Mean disease incidence ratio in all three batches of ash seedlings was high (0.77-0.81) already before the treatments (assessed on May 5, 2014), and after the treatments (assessed on September 3, 2014) the disease incidence increased up to 0.90-0.95 (Fig. 1). Such a rapid decline in the number of asymptomatic ash seedlings is not surprising: similar results were obtained also in German trials, where disease incidence increased on average by 16.2% per year (increasing from 13% to 94% in five years - [7]). In the present study, the variation in disease incidence among families was rather small, with one exception: seedlings from family Z049 were far less frequently infected following spring frost (0.44 ± 0.12) and summer drought (0.58 ± 0.10) treatments as compared to other families, where disease incidence ratio following frost and drought treatments was very high and reached respective ratios of 0.90-1.00 and 0.70-1.00 (Tab. 1). ANOVA showed that family effects were statistically significant (Tab. 2). Moreover, for some families (B069, B072 and Z060), symptoms of H. fraxineus could be found on all seedlings irrespective of the applied treatment (Fig. 1, Tab. 1). On the other hand, disease symptoms were frequently observed (0.89-1.00) on non-treated (control) seedlings irrespective of their origin (Fig. 1, Tab. 1). Among families from Zeimelis populations, family Z054 had below average disease incidence in the summer drought and control treatments. No statistically significant difference (at P < 0.05) was found in mean disease incidence ratio (all three treatments combined) between Biržai and Zeimelis populations. Although the highest disease incidence ratio was generally observed in the control treatment (0.95 ± 0.02), it did not differ significantly (P > 0.05) from frost and drought treatments (0.93 ± 0.06 and 0.90 ± 0.05, respectively).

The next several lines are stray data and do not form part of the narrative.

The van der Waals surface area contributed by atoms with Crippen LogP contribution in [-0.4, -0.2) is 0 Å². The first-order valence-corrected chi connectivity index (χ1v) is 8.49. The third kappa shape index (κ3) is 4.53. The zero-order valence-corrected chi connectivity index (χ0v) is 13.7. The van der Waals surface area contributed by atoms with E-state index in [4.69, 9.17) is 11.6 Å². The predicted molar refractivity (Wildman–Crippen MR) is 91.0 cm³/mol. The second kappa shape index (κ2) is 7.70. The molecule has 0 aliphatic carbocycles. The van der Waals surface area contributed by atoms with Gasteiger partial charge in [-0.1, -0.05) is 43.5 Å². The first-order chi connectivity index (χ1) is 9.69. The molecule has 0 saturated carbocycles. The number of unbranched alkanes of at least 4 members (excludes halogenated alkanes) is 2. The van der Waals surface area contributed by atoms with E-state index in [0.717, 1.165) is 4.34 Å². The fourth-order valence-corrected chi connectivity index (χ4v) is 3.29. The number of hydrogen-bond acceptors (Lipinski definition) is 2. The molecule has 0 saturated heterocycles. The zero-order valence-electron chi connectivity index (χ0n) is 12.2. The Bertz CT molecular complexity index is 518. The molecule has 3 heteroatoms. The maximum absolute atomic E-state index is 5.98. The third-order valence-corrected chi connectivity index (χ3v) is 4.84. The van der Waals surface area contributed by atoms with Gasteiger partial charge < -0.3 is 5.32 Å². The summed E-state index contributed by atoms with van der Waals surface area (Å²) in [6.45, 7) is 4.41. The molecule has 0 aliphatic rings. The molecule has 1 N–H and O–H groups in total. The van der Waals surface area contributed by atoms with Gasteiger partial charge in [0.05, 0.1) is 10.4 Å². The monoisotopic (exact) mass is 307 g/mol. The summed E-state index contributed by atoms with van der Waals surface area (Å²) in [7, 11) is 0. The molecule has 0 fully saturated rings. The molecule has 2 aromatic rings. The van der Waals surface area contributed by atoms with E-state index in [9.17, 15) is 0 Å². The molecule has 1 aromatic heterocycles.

Tab. 1 - Mean values ± standard error of different trait estimates in ten tested Fraxinus excelsior families from Biržai and Zeimelis populations following spring frost, summer drought and control treatments (estimated on September 3, 2014). For definition of traits see Materials and methods.